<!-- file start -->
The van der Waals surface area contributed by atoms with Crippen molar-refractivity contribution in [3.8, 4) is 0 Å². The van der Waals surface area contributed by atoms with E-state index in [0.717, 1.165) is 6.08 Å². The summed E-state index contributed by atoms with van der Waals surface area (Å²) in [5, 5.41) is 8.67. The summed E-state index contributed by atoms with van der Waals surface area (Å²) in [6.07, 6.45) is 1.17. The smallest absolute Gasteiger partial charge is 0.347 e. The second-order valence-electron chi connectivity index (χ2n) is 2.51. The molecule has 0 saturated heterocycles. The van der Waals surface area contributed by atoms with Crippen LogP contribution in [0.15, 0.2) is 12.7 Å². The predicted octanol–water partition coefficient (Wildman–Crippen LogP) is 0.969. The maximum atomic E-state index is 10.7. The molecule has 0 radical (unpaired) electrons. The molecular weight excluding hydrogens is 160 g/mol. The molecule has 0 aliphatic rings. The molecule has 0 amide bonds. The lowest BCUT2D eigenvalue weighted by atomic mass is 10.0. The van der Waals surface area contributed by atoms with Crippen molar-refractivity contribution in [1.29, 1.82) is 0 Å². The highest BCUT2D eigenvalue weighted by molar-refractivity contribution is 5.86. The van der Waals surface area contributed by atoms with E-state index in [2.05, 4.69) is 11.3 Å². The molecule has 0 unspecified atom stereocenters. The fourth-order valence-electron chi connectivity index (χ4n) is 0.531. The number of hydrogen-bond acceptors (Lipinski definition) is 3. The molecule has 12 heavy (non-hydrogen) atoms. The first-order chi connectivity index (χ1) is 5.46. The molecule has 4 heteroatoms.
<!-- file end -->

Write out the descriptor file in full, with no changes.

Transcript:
The van der Waals surface area contributed by atoms with Crippen molar-refractivity contribution in [3.8, 4) is 0 Å². The van der Waals surface area contributed by atoms with E-state index in [0.717, 1.165) is 6.08 Å². The summed E-state index contributed by atoms with van der Waals surface area (Å²) in [5, 5.41) is 8.67. The summed E-state index contributed by atoms with van der Waals surface area (Å²) in [6.07, 6.45) is 1.17. The smallest absolute Gasteiger partial charge is 0.347 e. The second-order valence-electron chi connectivity index (χ2n) is 2.51. The molecule has 0 saturated heterocycles. The van der Waals surface area contributed by atoms with Crippen LogP contribution in [0.15, 0.2) is 12.7 Å². The predicted octanol–water partition coefficient (Wildman–Crippen LogP) is 0.969. The maximum atomic E-state index is 10.7. The molecule has 0 radical (unpaired) electrons. The molecular weight excluding hydrogens is 160 g/mol. The molecule has 0 aliphatic rings. The molecule has 0 amide bonds. The lowest BCUT2D eigenvalue weighted by atomic mass is 10.0. The van der Waals surface area contributed by atoms with Crippen molar-refractivity contribution in [1.29, 1.82) is 0 Å². The highest BCUT2D eigenvalue weighted by molar-refractivity contribution is 5.86. The van der Waals surface area contributed by atoms with E-state index in [2.05, 4.69) is 11.3 Å². The molecule has 0 unspecified atom stereocenters. The fourth-order valence-electron chi connectivity index (χ4n) is 0.531. The number of hydrogen-bond acceptors (Lipinski definition) is 3. The molecule has 12 heavy (non-hydrogen) atoms. The first-order chi connectivity index (χ1) is 5.46. The molecule has 4 heteroatoms.